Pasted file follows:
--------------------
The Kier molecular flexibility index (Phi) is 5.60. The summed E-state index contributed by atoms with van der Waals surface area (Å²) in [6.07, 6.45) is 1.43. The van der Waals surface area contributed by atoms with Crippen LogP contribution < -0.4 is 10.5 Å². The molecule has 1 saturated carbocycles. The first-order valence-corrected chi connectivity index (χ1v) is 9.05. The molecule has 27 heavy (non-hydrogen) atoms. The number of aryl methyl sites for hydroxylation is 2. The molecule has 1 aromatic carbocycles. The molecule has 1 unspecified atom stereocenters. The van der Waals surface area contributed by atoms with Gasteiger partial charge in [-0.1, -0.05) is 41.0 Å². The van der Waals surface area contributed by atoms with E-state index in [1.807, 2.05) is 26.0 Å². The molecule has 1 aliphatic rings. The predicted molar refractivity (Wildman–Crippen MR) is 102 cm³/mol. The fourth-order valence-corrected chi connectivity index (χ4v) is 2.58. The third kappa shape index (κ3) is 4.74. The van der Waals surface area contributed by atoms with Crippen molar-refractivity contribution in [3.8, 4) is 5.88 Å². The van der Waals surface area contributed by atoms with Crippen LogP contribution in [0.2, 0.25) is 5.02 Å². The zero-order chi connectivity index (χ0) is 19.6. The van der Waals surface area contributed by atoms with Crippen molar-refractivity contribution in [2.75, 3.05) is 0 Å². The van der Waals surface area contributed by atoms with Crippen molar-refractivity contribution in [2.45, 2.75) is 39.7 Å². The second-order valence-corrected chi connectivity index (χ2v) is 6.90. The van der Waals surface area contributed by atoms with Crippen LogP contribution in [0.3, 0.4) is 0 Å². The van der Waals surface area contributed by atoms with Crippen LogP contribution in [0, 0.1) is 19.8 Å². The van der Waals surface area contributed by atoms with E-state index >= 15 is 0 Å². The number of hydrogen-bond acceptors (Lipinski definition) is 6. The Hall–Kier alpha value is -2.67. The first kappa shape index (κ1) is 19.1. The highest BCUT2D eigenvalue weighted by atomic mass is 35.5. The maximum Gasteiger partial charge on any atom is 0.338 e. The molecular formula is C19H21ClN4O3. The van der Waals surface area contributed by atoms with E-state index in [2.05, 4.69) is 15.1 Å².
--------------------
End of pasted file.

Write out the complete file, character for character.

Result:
The Kier molecular flexibility index (Phi) is 5.60. The summed E-state index contributed by atoms with van der Waals surface area (Å²) in [6.07, 6.45) is 1.43. The van der Waals surface area contributed by atoms with Crippen LogP contribution < -0.4 is 10.5 Å². The molecule has 1 saturated carbocycles. The first-order valence-corrected chi connectivity index (χ1v) is 9.05. The molecule has 27 heavy (non-hydrogen) atoms. The number of aryl methyl sites for hydroxylation is 2. The molecule has 1 aromatic carbocycles. The molecule has 1 unspecified atom stereocenters. The van der Waals surface area contributed by atoms with Gasteiger partial charge in [-0.1, -0.05) is 41.0 Å². The van der Waals surface area contributed by atoms with E-state index in [1.807, 2.05) is 26.0 Å². The molecule has 1 aliphatic rings. The predicted molar refractivity (Wildman–Crippen MR) is 102 cm³/mol. The fourth-order valence-corrected chi connectivity index (χ4v) is 2.58. The third kappa shape index (κ3) is 4.74. The van der Waals surface area contributed by atoms with Crippen molar-refractivity contribution in [3.8, 4) is 5.88 Å². The van der Waals surface area contributed by atoms with Crippen LogP contribution in [0.2, 0.25) is 5.02 Å². The zero-order chi connectivity index (χ0) is 19.6. The van der Waals surface area contributed by atoms with Crippen molar-refractivity contribution in [2.75, 3.05) is 0 Å². The van der Waals surface area contributed by atoms with Crippen molar-refractivity contribution in [2.45, 2.75) is 39.7 Å². The second-order valence-corrected chi connectivity index (χ2v) is 6.90. The van der Waals surface area contributed by atoms with Crippen LogP contribution in [0.3, 0.4) is 0 Å². The van der Waals surface area contributed by atoms with Crippen LogP contribution in [0, 0.1) is 19.8 Å². The van der Waals surface area contributed by atoms with E-state index >= 15 is 0 Å². The number of hydrogen-bond acceptors (Lipinski definition) is 6. The Hall–Kier alpha value is -2.67. The first kappa shape index (κ1) is 19.1. The highest BCUT2D eigenvalue weighted by atomic mass is 35.5. The maximum Gasteiger partial charge on any atom is 0.338 e. The molecular formula is C19H21ClN4O3. The van der Waals surface area contributed by atoms with E-state index in [2.05, 4.69) is 15.1 Å².